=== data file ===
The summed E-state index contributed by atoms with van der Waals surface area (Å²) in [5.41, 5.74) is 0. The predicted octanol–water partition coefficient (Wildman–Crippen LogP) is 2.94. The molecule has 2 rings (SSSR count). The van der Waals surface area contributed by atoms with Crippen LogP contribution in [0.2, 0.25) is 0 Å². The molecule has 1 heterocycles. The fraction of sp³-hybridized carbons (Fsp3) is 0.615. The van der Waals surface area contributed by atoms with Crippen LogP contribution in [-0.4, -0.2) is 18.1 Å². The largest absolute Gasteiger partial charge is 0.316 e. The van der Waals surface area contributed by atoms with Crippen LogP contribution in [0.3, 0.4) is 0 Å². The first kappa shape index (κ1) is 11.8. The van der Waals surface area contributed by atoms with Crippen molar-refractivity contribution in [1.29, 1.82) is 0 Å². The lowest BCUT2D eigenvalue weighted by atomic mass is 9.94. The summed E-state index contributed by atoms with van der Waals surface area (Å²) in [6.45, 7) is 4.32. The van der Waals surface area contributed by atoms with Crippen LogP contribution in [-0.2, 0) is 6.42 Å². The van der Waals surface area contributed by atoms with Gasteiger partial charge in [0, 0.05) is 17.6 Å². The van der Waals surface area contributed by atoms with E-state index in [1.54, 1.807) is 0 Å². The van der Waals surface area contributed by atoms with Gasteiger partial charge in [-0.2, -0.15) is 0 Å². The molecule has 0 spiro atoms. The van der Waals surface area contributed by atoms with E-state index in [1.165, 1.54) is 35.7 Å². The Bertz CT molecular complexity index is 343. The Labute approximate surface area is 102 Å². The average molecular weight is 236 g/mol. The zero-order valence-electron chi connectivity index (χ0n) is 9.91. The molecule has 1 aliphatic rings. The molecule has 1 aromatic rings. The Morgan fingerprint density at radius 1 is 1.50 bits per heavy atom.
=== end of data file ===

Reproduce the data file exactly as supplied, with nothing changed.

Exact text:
The summed E-state index contributed by atoms with van der Waals surface area (Å²) in [5.41, 5.74) is 0. The predicted octanol–water partition coefficient (Wildman–Crippen LogP) is 2.94. The molecule has 2 rings (SSSR count). The van der Waals surface area contributed by atoms with Crippen LogP contribution in [0.2, 0.25) is 0 Å². The molecule has 1 heterocycles. The fraction of sp³-hybridized carbons (Fsp3) is 0.615. The van der Waals surface area contributed by atoms with Crippen LogP contribution in [-0.4, -0.2) is 18.1 Å². The largest absolute Gasteiger partial charge is 0.316 e. The van der Waals surface area contributed by atoms with Crippen LogP contribution in [0.3, 0.4) is 0 Å². The first kappa shape index (κ1) is 11.8. The van der Waals surface area contributed by atoms with Crippen molar-refractivity contribution in [1.29, 1.82) is 0 Å². The lowest BCUT2D eigenvalue weighted by atomic mass is 9.94. The summed E-state index contributed by atoms with van der Waals surface area (Å²) in [6.45, 7) is 4.32. The van der Waals surface area contributed by atoms with Crippen LogP contribution in [-0.2, 0) is 6.42 Å². The van der Waals surface area contributed by atoms with Gasteiger partial charge in [0, 0.05) is 17.6 Å². The van der Waals surface area contributed by atoms with E-state index in [1.54, 1.807) is 0 Å². The van der Waals surface area contributed by atoms with Gasteiger partial charge in [-0.2, -0.15) is 0 Å². The molecule has 0 spiro atoms. The van der Waals surface area contributed by atoms with E-state index in [1.165, 1.54) is 35.7 Å². The Bertz CT molecular complexity index is 343. The Labute approximate surface area is 102 Å². The average molecular weight is 236 g/mol. The zero-order valence-electron chi connectivity index (χ0n) is 9.91. The molecule has 1 aliphatic rings. The molecule has 1 aromatic rings. The Morgan fingerprint density at radius 1 is 1.50 bits per heavy atom.